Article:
“Off course there is much more but at a supervision level my postgraduate student, Yaseen Khan was introduced to Parliament for the groundbreaking unstructured Natural Language Processing (NLP) techniques we used to analyse the #FeesMustFall campaign. We continue with this now studying COVID Misinformation using Machine Learning,” he conveyed excitedly.
At a digital activist Prof Thakur created and continually curates a fun lecture exploring the folly of social media through counter examples called Online Netiquette. He has spoken to over 25 000 people on this programme, thus far.
As an academic researcher, Prof Thakur spoke of the challenges one faces, saying that as a developing researcher he struggled to get support for his unorthodox thinking.
“The research pool in Computer Science is also very small. The rapid confluence of technologies – now known as 4IR has opened engagement possibilities with students and academics from all faculties. I now must reluctantly turn down some exciting projects,” he said.
For Prof Thakur, at a professional level, the NRF rating will elevate his statue which will raise the value of his opinion.
“I shall use this platform to continue to articulate my ideas on public forums. The rating has energised me to continue this research path. I have already experienced international researchers reaching to out offering research collaborations. DUT having NRF rated researchers is further proof that DUTs top five rating is evidence-based,” he commented.
Besides having an NRF rating, he commented that the vetting process has a mandatory blind review component and this automatically opens national and international opportunities for academics, students, civil society and companies seeking collaborative research.
Prof Thakur’s word of advice to fellow DUT researchers who are keen to be at a rated level is that they must look for a mentor.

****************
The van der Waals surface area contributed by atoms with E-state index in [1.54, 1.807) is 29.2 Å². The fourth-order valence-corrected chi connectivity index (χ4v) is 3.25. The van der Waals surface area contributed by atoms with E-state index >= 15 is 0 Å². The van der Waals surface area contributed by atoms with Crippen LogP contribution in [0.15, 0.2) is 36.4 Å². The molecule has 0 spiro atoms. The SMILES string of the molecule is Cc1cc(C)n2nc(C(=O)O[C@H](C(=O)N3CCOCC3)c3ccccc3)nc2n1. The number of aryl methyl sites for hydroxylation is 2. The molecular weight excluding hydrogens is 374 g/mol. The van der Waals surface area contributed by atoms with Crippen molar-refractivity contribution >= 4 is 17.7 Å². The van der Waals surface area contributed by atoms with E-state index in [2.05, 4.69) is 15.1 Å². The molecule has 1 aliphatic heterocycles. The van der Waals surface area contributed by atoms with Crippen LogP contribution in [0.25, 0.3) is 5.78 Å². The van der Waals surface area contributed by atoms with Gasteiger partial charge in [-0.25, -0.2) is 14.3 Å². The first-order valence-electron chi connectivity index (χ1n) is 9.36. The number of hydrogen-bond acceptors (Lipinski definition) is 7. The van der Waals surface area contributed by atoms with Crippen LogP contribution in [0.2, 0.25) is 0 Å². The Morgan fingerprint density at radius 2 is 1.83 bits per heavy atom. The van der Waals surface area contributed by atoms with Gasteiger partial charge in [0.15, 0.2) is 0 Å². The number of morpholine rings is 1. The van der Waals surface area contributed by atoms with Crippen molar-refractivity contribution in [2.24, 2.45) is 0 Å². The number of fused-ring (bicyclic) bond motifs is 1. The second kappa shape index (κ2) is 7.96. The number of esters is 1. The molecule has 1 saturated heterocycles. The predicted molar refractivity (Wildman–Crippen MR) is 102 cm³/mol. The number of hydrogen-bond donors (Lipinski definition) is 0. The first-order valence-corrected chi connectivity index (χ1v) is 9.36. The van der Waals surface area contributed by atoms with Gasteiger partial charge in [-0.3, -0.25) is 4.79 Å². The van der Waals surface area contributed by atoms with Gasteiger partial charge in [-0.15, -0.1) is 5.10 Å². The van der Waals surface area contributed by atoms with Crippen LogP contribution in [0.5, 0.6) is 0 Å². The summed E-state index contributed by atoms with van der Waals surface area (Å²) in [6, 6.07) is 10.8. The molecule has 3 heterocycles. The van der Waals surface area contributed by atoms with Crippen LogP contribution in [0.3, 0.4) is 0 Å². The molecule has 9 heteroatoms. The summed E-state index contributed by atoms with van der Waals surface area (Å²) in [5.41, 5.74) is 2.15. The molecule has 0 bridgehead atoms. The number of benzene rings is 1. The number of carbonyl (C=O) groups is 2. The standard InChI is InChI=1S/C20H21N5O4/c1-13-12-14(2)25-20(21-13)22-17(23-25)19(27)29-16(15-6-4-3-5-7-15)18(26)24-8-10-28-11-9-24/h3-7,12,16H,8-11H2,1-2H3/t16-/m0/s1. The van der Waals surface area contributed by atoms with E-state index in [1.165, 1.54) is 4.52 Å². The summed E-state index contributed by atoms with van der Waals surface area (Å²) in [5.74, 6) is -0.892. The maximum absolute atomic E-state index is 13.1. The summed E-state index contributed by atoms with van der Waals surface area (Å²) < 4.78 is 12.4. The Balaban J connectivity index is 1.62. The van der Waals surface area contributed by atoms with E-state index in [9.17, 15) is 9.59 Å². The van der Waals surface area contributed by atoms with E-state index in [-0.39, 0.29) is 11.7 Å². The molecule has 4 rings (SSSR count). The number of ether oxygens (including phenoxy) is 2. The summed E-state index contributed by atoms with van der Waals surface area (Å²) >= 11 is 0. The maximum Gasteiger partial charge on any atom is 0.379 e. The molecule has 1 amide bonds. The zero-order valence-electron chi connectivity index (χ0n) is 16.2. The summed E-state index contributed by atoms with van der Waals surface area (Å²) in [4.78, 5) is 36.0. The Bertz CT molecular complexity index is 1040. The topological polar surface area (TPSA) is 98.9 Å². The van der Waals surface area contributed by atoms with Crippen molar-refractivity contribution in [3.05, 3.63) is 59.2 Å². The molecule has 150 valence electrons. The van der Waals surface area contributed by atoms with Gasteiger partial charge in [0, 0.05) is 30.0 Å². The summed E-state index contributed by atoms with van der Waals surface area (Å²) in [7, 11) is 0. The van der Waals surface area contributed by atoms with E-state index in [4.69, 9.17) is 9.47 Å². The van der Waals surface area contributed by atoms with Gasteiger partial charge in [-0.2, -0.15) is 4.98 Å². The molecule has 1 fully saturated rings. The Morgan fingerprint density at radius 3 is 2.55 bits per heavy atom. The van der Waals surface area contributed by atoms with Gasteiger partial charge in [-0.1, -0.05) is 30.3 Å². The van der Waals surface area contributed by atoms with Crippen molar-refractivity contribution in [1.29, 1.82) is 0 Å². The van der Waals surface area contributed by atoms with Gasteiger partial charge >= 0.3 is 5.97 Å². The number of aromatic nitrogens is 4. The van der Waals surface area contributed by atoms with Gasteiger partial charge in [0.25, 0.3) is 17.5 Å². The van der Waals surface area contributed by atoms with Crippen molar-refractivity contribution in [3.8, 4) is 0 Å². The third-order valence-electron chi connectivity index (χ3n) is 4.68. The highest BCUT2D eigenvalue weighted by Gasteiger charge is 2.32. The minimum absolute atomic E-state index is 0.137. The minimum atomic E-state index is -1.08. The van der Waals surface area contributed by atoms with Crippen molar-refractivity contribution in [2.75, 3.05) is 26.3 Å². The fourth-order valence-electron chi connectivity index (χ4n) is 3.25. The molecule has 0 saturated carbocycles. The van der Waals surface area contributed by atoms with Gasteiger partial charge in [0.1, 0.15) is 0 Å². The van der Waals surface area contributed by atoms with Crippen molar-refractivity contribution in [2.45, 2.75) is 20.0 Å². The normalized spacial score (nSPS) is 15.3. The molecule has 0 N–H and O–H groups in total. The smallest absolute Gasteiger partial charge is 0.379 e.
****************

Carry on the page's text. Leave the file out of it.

“Your mentor must be unambiguously interested in developing you. Your mentor may be in your space or could even be a family. They must offer their network to grow you, support you on sad days and celebrate your successes. To my young colleagues, I offer my support and assistance,” he added.
Going forward, Prof Thakur gave insight into his forthcoming work, saying that he is currently working within industry, such as through InSETA as the Research Chair, where a variety of pure and applied transdisciplinary research emerge daily.
“My projects involve e-democracy, Unstructured Social Media analysis, the Quantified Self, and Data Science. I try to ensure that my research contributes towards a tangible outcome. I am always reminded of our ‘University of Technology’ ethos enshrined in our DUT name,” he said proudly.
The Deputy Vice-Chancellor: Research, Innovation and Engagement at the Durban University of Technology (DUT), Professor Sibusiso Moyo mentioned that as part of our ENVISION2030 Sustainability perspective, having NRF Rated Researchers is one of the ways we (DUT) can ensure we (DUT) create a sustainable research and innovation enterprise, with a capacity to contribute to the doctoral skills training and mentoring of the next generation scholars.
“Our objective is to ensure we have optimised organisational capabilities with the ability to align and leverage DUT’s resources to realise our stated goals and objectives in the Research and Innovation Blueprint. Congratulations once again to Prof on this achievement!”
Pictured: Professor Surendra Thakur (Colin),